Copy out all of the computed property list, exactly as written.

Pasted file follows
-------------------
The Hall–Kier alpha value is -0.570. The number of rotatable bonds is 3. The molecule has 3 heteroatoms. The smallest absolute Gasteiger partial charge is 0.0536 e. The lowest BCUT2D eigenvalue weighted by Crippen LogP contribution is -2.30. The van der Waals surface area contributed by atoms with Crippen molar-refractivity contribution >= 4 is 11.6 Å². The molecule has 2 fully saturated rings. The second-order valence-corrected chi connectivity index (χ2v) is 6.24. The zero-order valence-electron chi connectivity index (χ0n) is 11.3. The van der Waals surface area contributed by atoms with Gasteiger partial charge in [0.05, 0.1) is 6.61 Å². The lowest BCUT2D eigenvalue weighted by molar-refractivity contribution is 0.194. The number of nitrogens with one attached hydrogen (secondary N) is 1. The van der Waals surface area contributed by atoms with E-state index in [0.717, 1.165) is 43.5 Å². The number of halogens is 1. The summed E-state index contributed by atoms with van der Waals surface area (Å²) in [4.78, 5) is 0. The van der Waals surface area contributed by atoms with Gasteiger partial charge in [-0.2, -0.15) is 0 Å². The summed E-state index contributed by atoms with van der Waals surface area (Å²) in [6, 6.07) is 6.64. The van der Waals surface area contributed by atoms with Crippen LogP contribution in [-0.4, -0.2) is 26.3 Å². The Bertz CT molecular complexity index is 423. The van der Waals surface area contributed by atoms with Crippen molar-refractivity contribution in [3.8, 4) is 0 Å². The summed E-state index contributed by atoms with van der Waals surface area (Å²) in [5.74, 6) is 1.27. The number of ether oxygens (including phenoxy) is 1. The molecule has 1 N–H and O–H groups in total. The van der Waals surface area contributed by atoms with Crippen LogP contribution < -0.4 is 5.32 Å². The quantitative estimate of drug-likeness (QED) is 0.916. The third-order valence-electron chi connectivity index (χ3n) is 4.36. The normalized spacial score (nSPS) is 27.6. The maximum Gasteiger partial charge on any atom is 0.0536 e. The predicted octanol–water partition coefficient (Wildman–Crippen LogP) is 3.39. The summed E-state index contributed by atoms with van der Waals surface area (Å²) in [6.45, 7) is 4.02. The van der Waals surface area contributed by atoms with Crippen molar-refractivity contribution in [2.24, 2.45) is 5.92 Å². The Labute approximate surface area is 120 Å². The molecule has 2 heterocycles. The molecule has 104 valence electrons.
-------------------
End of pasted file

The Hall–Kier alpha value is -0.570. The number of rotatable bonds is 3. The molecule has 3 heteroatoms. The smallest absolute Gasteiger partial charge is 0.0536 e. The lowest BCUT2D eigenvalue weighted by Crippen LogP contribution is -2.30. The van der Waals surface area contributed by atoms with Crippen molar-refractivity contribution >= 4 is 11.6 Å². The molecule has 2 fully saturated rings. The second-order valence-corrected chi connectivity index (χ2v) is 6.24. The zero-order valence-electron chi connectivity index (χ0n) is 11.3. The van der Waals surface area contributed by atoms with Gasteiger partial charge in [0.05, 0.1) is 6.61 Å². The lowest BCUT2D eigenvalue weighted by molar-refractivity contribution is 0.194. The number of nitrogens with one attached hydrogen (secondary N) is 1. The van der Waals surface area contributed by atoms with E-state index in [0.717, 1.165) is 43.5 Å². The number of halogens is 1. The summed E-state index contributed by atoms with van der Waals surface area (Å²) in [4.78, 5) is 0. The van der Waals surface area contributed by atoms with Gasteiger partial charge in [-0.2, -0.15) is 0 Å². The summed E-state index contributed by atoms with van der Waals surface area (Å²) in [6, 6.07) is 6.64. The van der Waals surface area contributed by atoms with Crippen LogP contribution in [-0.4, -0.2) is 26.3 Å². The Bertz CT molecular complexity index is 423. The van der Waals surface area contributed by atoms with Crippen molar-refractivity contribution in [3.8, 4) is 0 Å². The summed E-state index contributed by atoms with van der Waals surface area (Å²) in [5.74, 6) is 1.27. The number of ether oxygens (including phenoxy) is 1. The molecule has 1 N–H and O–H groups in total. The van der Waals surface area contributed by atoms with Crippen LogP contribution < -0.4 is 5.32 Å². The quantitative estimate of drug-likeness (QED) is 0.916. The third-order valence-electron chi connectivity index (χ3n) is 4.36. The normalized spacial score (nSPS) is 27.6. The maximum Gasteiger partial charge on any atom is 0.0536 e. The predicted octanol–water partition coefficient (Wildman–Crippen LogP) is 3.39. The summed E-state index contributed by atoms with van der Waals surface area (Å²) in [6.45, 7) is 4.02. The van der Waals surface area contributed by atoms with Crippen molar-refractivity contribution in [2.24, 2.45) is 5.92 Å². The Labute approximate surface area is 120 Å². The molecule has 2 heterocycles. The molecule has 104 valence electrons.